As a student of the American Civil War I am always interested in learning about the private and non-commissioned soldiers and their motivation to enlist in the armies which fought that fratricidal war. When I recently learned that UNC Press was going to publish Kenneth Noe’s book, “Reluctant Rebels: The Confederates Who Joined the Army After 1861,” I was immediately intrigued. Having read Noe’s narratives in the past, most notably “Perryville: This Grand Havoc of Battle,” I had high expectations for “Reluctant Rebels.” After reading a review copy of the book I have a new appreciation for the “late enlisters” which joined the army during the second wave of enlistment and found my trust in Noe’s previous works well placed.
“Reluctant Rebels” starts with an eighteen page introduction that references previous analyses on the motivations of the Rebel soldier. Noe provides a great deal of background information on predecessors to his book including Chandra Manning’s “What This Cruel War Is Over,” Stephanie McCurry’s “Masters of Small Worlds,” James McPherson’s “For Cause and Comrades” and Bell Wiley’s “The Life of Johnny Reb” and “The Life of Billy Yank.” The author then provides a detailed overview of the research methodology he employed to analyze the 320 Confederate soldiers that comprised his sample. This sample included soldiers from all Confederate states with ranks from private to colonel. It should be noted that Noe specifically chose men who enlisted so the commissioned officers won promotion to their ranks through their performance as soldiers. I believe it is essential for the reader to thoroughly acquaint themselves with the introduction before reading the book. The author spends much time detailing the differences between his sample and previous studies, placing the book on a solid footing.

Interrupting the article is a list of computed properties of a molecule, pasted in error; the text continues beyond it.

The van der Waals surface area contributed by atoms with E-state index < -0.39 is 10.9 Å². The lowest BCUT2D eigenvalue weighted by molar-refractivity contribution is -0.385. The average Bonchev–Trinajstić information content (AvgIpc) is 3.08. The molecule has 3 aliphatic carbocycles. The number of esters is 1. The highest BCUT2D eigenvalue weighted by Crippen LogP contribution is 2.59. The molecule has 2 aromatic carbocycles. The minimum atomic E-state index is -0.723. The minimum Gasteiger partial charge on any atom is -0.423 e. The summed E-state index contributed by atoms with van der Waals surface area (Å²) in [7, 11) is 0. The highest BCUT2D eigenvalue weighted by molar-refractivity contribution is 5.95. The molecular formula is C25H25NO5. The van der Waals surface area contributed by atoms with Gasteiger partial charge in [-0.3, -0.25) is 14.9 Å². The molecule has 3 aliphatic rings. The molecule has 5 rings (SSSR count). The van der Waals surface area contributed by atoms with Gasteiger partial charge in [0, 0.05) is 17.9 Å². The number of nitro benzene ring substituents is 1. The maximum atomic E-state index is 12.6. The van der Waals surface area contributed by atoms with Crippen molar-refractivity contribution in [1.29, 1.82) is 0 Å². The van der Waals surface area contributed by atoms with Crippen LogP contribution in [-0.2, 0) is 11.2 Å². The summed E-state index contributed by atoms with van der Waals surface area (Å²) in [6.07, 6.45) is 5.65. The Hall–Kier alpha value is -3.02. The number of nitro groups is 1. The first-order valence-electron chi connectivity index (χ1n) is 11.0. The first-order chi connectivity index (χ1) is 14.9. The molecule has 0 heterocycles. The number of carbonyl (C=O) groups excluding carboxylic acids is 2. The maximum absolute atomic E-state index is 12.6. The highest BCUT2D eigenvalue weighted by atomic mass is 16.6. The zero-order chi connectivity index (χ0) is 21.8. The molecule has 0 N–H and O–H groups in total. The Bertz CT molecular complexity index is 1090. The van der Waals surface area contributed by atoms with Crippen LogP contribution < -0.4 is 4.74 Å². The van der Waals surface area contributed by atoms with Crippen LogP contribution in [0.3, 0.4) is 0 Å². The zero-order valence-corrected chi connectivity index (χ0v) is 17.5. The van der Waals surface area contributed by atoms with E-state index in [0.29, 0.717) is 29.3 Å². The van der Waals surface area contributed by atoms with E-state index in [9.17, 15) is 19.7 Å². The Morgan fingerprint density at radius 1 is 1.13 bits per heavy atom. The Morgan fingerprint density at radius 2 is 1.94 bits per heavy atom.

In the first two chapters, Noe provides an analysis of many previous assumptions that the Rebel soldier enlisted for ideological reasons. While many of the soldiers that enlisted during the first months of the war were motivated by patriotism, nationalism and states’ rights, the author adroitly builds a case for the later enlisters not being motivated by politics or ideology but rather by their home, families and way of life. I found this particularly fascinating as most previous works are at odds with this premise. Noe emphasized that many of his hypothesises differ from the previous works due to the difference in his sample group – specifically first enlisters versus those who enlisted after 1861.